There must have been something in the water in 1837.
Ebenezer Presbyterian Church in Hogansville is marking its 175th anniversary next weekend – the third Presbyterian church in Troup County to turn 175 in 2012.
Loyd Presbyterian and West Point Presbyterian also began celebrating earlier this year.
The Rev. Harrison Cain, minister of the church for almost four years, believes the Presbyterian migration to Troup County may have come out of South Carolina and coincided with the construction of a rail line.
Either way, “Not many people can say their church is 175,” he said. “It means a lot to us.”
The church will hold a special anniversary celebration on Oct. 7. At 10 a.m. at the church, there will be fellowship with refreshments and historical artifacts from the church will be on display. The worship service will be at 11 a.m. followed by lunch.
Longtime members Ruth Martin and Charlotte Parker are two of the people on the committee that planned the special day. Parker’s great grandfather was a founding father of the church. She has been a member since 1954, although she lived elsewhere for a while.
“It’s home,” she said. “When I came back I had never moved my membership.”
Martin has been a member for 70 years.
“I was brought up in the Presbyterian church,” she said. “I was a teenager when I joined.”
Eve McKibben, a member since 1979, is the church’s unofficial historian and helped preserve the church history during a remodel about 30 years ago, getting them into a display case.
“While going through our stuff I came across our church histories and a bunch of papers of Miss Lillian Russell’s,” McKibben said. “She was born in 1896 and never threw anything away.”
The church actually pre-dates the formation of Hogansville, and had 56 members, four elders and five deacons, all of whom were the first settlers of the town. The only other church in Hogansville at the time was Old Emmaus Primitive Baptist Church. The members who migrated from South Carolina came from the town of Ebenezer and the church is named for them.
The first church building was a log cabin on what is now Myrtle Hill Cemetery. That building was replaced by a wood frame building in 1860. After the Civil War, the church moved to its present location on East Main Street after buying the land for 100. The church donated the land its former building was on to the city with the stipulation that each member receive a free burial plot in the new cemetery.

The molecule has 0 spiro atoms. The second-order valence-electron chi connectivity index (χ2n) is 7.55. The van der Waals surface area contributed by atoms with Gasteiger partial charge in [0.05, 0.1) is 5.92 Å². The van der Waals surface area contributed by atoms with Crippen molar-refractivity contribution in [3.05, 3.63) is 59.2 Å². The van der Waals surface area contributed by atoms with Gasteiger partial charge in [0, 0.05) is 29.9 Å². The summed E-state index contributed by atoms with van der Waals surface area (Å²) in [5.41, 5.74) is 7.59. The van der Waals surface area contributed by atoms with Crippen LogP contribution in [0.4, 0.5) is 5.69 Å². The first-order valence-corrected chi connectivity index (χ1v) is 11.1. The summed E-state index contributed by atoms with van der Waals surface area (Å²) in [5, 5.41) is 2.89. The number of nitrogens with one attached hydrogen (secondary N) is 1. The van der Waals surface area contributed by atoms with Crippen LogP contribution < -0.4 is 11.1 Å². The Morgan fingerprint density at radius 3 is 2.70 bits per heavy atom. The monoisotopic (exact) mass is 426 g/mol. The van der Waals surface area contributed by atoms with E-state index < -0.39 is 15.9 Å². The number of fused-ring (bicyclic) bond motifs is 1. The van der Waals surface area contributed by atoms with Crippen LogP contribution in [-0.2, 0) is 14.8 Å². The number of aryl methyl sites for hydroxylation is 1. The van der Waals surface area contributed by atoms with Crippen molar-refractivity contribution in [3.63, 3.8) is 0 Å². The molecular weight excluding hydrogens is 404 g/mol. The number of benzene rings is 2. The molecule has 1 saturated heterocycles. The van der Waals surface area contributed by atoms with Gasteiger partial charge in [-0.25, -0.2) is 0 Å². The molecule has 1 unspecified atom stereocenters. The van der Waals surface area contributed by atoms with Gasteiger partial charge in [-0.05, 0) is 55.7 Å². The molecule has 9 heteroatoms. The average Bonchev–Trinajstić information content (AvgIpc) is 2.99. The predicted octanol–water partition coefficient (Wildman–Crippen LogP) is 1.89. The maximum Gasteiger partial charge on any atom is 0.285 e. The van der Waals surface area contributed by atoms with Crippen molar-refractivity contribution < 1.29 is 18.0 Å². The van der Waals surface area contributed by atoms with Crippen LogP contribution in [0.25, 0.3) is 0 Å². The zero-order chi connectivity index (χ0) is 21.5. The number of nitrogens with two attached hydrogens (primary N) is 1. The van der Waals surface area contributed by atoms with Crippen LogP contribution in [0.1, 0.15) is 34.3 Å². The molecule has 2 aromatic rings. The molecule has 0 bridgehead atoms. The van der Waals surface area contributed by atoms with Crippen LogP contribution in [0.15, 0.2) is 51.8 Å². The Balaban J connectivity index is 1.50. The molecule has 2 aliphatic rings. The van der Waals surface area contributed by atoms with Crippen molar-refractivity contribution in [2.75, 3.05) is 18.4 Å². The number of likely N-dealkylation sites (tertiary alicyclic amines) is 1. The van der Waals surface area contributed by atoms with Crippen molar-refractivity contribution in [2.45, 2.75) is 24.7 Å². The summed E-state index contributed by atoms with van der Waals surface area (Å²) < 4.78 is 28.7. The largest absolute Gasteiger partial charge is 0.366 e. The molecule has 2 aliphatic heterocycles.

Martin remembers when the Uniroyal plant operated in Hogansville – where ISF Fabrics is now – and the church was at full capacity. The minister at the time used to walk through the mill village and collect all the local children – members and non-members – to come to church. A dog used to come to church services as well, but left when the preacher started his sermon.
The church’s longtime values are education and music, with seven Presbyterian seminaries around the country.
“We believe there is one God who is a god of grace and that overrides everything,” Cain said.
Cindy Brazell, who serves as the church administrator, has been a member since 1994.
“It’s important to stand with a group of people and say what you believe every Sunday,” she said.
Church membership is around 50, but members still are active in the community and with their own ministry projects. The ladies make a quilt that’s raffled off at the city’s Hummingbird Festival every year, with the proceeds going to mission work. They also make burial gowns for babies born in the neonatal intensive care unit.
“I read about a similar program in a magazine,” Parker said. “There is a desperate need. Even doll dresses are too big.”
Cain actually served as an interim pastor at the church 10 years ago and applied to come back to Hogansville when the job became open again.
“I don’t think it was an accident,” that he’d been there before, Cain said.